By decision issued on November 24, 2014, the EU Court has ruled that the registration as a trademark of the shape of the world wide known puzzle invented in 1974 by Professor Erno Rubik is to be considered valid.
Back in 1999 the British company Seven Towns, which manages the IP rights related to Rubik’s cube, had registered as a 3D trademark the shape of the cube for “3d puzzles”, hereby reproduced:
Click here to view image.
In 2006, the German toy manufacturer Simba Toys, applied to the OHIM to have the three-dimensional mark cancelled, claiming that its rotating capability should have been filed as a patent rather than a trademark. OHIM dismissed Simba Toy’s cancellation request. Therefore, Simba Toys brought a final action before the EGC against the decision of OHIM.
The EGC also ruled against the appeal brought by the German company.
Indeed, the Court pointed out that the crucial characteristics of the contested trademark are, namely, the cube per se and the grid structure which appears on each of its surfaces.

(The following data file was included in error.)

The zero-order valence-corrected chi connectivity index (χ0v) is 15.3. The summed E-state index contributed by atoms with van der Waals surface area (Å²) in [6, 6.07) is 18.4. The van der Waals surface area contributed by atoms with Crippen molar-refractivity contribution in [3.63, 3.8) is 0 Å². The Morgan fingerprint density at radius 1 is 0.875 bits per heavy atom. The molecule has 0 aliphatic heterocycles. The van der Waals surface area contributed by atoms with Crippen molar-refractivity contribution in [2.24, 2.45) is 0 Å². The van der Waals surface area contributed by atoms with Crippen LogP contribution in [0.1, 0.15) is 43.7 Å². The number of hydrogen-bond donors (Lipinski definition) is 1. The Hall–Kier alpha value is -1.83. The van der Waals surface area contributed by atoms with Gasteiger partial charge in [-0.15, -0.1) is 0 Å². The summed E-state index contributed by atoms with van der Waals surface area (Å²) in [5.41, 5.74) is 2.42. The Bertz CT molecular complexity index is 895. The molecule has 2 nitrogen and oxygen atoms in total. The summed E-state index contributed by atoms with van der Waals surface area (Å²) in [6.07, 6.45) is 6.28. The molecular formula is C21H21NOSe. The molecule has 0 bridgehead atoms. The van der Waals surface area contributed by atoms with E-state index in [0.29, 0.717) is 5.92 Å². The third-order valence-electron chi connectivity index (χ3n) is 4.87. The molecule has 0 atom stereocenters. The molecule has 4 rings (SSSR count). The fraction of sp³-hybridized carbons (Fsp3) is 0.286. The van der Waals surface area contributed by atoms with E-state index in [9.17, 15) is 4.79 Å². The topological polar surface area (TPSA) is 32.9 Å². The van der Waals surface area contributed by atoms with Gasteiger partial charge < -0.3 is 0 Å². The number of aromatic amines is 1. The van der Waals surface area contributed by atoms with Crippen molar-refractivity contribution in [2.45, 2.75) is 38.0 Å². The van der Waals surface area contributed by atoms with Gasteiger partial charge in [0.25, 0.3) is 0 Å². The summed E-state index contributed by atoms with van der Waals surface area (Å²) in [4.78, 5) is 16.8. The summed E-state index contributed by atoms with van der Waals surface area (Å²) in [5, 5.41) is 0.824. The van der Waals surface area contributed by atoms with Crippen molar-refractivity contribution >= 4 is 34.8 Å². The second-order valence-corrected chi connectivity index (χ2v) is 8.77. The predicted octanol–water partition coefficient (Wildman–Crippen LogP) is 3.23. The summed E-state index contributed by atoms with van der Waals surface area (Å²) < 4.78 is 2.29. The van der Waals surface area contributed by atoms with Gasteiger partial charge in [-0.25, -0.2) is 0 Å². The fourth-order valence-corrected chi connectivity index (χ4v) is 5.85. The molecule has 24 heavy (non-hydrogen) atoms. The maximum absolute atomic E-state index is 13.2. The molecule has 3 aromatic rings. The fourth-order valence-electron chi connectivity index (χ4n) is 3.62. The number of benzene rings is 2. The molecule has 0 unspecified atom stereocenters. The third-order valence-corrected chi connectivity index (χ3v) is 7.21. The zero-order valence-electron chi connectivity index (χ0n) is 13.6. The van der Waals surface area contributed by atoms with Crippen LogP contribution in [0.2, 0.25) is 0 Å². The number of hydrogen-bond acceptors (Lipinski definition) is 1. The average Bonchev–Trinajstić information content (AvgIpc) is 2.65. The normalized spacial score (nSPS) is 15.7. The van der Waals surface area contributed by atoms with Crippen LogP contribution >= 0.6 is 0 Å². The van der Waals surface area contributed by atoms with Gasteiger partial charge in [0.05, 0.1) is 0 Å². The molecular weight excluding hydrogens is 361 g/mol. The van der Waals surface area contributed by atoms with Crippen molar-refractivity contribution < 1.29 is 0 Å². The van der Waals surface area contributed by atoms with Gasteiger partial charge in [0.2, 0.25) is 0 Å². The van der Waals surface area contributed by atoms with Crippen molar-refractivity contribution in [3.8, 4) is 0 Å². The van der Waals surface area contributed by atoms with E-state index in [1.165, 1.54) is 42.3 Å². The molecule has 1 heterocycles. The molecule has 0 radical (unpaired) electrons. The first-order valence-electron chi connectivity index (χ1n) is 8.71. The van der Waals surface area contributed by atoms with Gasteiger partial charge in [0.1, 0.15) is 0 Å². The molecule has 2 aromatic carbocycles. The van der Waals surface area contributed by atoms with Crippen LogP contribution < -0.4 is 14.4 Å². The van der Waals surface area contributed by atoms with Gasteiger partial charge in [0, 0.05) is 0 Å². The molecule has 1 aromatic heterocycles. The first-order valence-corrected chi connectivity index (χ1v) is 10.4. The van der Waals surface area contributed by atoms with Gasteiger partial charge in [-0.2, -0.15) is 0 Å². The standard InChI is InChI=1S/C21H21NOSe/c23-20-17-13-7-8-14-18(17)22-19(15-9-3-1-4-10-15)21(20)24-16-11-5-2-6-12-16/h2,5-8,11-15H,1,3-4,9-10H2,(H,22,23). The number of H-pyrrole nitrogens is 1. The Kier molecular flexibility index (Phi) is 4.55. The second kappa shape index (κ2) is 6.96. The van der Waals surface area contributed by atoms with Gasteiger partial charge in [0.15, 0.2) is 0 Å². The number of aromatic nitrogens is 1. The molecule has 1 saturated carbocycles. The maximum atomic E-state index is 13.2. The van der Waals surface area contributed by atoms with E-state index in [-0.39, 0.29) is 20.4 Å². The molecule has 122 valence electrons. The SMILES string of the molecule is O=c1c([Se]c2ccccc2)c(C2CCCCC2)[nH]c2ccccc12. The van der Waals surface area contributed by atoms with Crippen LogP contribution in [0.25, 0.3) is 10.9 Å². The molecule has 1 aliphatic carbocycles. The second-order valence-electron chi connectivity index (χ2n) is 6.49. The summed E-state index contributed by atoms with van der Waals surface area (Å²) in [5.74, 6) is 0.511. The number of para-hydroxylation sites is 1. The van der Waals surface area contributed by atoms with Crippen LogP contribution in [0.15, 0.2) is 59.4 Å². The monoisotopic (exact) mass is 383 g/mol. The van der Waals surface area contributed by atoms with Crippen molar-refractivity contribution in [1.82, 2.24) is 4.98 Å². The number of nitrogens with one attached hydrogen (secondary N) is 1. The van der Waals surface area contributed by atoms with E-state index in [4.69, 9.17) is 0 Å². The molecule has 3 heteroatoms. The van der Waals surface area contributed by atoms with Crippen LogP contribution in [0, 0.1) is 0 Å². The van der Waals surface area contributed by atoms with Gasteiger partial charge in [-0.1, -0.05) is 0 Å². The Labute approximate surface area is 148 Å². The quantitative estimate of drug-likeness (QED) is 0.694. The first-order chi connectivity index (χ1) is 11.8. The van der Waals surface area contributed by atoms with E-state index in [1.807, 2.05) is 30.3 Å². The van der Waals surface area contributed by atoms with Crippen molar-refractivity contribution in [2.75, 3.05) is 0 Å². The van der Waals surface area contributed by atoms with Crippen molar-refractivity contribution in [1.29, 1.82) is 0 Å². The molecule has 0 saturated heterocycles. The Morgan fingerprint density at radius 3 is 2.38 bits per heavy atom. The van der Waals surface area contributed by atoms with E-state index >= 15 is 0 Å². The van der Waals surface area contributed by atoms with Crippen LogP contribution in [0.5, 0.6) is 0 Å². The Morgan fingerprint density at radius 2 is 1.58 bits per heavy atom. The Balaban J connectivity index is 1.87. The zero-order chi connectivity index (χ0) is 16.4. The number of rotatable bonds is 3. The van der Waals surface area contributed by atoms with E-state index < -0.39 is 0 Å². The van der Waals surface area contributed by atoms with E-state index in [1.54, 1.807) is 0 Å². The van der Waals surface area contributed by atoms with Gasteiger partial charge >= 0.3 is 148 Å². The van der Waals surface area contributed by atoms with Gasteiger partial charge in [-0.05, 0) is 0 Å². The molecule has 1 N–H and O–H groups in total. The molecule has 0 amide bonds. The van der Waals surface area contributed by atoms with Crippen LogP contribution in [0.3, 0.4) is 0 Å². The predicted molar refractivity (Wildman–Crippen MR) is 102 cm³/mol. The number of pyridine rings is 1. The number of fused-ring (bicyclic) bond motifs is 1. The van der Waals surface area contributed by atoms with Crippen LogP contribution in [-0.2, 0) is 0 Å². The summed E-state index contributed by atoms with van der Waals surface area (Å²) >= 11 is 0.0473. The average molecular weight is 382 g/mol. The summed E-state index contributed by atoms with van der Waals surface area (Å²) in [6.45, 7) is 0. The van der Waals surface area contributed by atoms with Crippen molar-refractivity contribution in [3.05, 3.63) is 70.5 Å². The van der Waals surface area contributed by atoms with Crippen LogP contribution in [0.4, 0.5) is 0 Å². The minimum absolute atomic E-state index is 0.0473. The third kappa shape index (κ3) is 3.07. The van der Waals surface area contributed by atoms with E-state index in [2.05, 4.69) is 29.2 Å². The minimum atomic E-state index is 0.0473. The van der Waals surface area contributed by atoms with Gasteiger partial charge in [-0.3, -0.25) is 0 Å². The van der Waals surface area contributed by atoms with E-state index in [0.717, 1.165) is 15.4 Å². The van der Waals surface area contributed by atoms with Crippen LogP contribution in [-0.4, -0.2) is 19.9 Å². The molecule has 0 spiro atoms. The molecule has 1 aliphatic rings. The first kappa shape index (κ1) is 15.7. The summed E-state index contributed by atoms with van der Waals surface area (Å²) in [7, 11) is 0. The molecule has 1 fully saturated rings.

Moreover, the rotating capability of the vertical and horizontal frames of the Rubik’s Cube do not result from the black lines or the grid structure. Its capability is the result of an internal mechanism which is invisible on its graphic representations. Therefore, the registration of the shape of the Rubik’s Cube as a Community Trademark cannot be rejected because the shape does not include any technical function.
The Court determined that the trademark does not allow its holder to prohibit others from selling different types of three-dimensional puzzles that have a rotating capability. Instead, of the marketing monopoly is limited to three- dimensional puzzles that have the shape of a cube with surfaces which bear a grid structure (as seen above).
Finally, the Court came to the result that the cubic grid structure of the trademark differs from the structure of other three-dimensional puzzles on the market. Therefore, the structure has a distinctive character which enables consumers to see the structure as an indication of the origin of the product.